Michael Hayward's Blog

VIFF 2021: "Bye Bye Morons (Adieu les cons)"

Michael Hayward

Due to the pandemic, last year's Vancouver International Film Festival was forced to forego all in-theatre screenings; this year, festival organizers have taken a cautious step back towards normalcy, offering a mix of in-theatre and online screenings through the VIFF Connect app (and I have great sympathy for festival programmers, who must have watched the emergence of the pandemic's fourth wave with no small amount of trepidation). Details on the 2021 Vancouver Film Festival, the festival's 40th edition, were released at a press conference on September 8th. Full festival details (including the opportunity to purchase passes and individual tickets), can be found at the VIFF website.

Press who attended the festival launch also watched a screening of actor/director Albert Dupontel's most recent film, Bye Bye Morons (Adieu les cons), a quirky comedy that pairs Jean-Baptiste (Dupontel), a suicidal IT genius, with Suze (Virginie Efira), a fatally-ill woman who is desperate to locate the child she gave up for adoption as a teenager. These two outsiders are brought together when Jean-Baptiste's suicide attempt at work goes awry, his mail-order shotgun blowing a hole through the wall of his office. On the other side of that wall is Suze, who has been pleading, unsuccessfully, for the release of her adoption records. Sensing an opportunity, Suze helps Jean-Baptiste escape, and the two of them go on the lam.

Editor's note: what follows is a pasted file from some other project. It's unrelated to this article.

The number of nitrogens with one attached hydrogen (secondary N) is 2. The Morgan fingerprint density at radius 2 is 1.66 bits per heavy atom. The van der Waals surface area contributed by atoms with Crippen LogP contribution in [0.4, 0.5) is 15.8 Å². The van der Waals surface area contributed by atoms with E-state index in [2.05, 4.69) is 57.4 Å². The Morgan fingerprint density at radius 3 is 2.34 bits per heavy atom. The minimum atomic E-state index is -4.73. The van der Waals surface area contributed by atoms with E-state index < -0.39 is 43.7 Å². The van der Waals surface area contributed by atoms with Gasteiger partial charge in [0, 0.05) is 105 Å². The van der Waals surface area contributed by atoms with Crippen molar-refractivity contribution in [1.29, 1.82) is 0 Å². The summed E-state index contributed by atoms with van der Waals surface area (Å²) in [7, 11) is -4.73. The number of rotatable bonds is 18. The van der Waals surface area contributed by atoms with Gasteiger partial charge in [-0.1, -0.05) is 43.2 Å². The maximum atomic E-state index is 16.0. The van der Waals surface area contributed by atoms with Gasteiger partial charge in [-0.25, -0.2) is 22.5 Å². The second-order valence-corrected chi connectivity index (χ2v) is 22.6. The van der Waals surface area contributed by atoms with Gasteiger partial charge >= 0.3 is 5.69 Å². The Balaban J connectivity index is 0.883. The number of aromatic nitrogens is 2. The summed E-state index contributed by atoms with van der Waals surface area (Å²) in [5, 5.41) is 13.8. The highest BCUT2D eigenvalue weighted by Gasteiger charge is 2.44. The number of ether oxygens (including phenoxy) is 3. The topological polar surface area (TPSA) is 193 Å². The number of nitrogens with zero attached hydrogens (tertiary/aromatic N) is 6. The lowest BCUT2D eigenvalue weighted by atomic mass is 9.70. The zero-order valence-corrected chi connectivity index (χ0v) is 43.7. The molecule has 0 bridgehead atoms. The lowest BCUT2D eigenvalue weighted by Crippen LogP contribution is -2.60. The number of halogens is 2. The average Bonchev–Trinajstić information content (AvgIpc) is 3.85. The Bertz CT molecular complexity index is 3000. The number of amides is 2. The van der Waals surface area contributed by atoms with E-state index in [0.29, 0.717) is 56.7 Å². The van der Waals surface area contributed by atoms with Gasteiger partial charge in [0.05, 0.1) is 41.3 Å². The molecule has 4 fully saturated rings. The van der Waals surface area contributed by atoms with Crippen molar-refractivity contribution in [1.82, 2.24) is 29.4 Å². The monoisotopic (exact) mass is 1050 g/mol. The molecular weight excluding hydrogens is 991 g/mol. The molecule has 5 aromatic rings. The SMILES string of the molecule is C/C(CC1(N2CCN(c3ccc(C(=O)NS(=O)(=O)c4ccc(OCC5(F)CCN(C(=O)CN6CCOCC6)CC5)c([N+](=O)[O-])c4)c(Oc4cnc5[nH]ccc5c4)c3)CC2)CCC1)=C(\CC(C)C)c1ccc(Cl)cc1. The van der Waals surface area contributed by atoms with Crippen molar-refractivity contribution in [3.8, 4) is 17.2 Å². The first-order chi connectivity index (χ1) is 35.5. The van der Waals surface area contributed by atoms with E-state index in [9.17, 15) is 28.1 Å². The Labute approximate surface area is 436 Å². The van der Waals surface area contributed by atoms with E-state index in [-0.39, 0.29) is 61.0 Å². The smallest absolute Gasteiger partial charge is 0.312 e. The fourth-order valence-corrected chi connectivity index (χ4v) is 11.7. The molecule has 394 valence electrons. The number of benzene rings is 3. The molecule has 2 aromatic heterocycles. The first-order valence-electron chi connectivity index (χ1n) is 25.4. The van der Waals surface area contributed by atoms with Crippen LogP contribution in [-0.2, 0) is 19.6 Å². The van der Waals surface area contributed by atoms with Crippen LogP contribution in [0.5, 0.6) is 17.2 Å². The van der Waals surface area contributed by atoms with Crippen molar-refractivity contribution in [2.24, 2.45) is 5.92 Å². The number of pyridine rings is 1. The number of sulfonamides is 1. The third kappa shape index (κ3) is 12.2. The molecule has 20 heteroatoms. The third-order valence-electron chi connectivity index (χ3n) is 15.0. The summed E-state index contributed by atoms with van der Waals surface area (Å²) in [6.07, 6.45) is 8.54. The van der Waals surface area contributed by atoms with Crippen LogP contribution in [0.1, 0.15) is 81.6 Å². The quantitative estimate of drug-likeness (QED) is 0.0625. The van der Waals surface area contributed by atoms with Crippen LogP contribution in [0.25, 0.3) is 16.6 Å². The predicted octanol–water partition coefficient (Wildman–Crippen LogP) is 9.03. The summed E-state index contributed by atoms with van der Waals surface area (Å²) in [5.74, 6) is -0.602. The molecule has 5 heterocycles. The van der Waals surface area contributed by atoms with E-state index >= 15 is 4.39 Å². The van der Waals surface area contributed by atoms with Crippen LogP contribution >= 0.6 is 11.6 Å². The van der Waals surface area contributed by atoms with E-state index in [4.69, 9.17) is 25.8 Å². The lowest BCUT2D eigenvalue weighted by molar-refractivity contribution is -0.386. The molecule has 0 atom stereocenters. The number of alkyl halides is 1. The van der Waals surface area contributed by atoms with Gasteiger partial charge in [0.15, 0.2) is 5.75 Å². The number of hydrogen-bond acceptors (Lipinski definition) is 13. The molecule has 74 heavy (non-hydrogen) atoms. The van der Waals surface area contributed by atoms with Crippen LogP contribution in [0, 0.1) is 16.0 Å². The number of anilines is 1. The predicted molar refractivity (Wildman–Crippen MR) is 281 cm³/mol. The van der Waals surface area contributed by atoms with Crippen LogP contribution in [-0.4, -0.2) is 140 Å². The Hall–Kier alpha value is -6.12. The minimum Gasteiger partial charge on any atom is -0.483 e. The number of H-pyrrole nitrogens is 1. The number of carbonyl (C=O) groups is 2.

In may ways this is a classic tale of "underdogs take on the bureaucrats," a story line which has played out in countless comedies (such as Brazil) and dramas (Erin Brockovich; Michael Clayton) over many decades. The visuals of Bye Bye Morons, as well as the film's pacing and darkly-comedic tone, are indebted to the work of Charlie Kaufman, as well as to classic French comedies such as Amélie, and Delicatessan, both by Jean-Pierre Jeunet. Midway or so through the film, the pair of outlaws are joined in their quest by a blind archivist, played by Nicolas Marié, who at times seems to be channelling Peter Sellers as Dr. Strangelove. All in all this is a good evening's entertainment, with a few rough spots where the pacing flags, or the film's generally lighter mood slips to reveal a darker undertone.

You can view the trailer for Bye Bye Morons here. There will be two in-theatre screenings of Bye Bye Morons during VIFF 2021: on Tuesday, October 5, 2021 at the Hollywood Theatre, and on Sunday, October 10 at Kay Meek Arts Centre. For tickets, and additional details on the film, visit the VIFF website.



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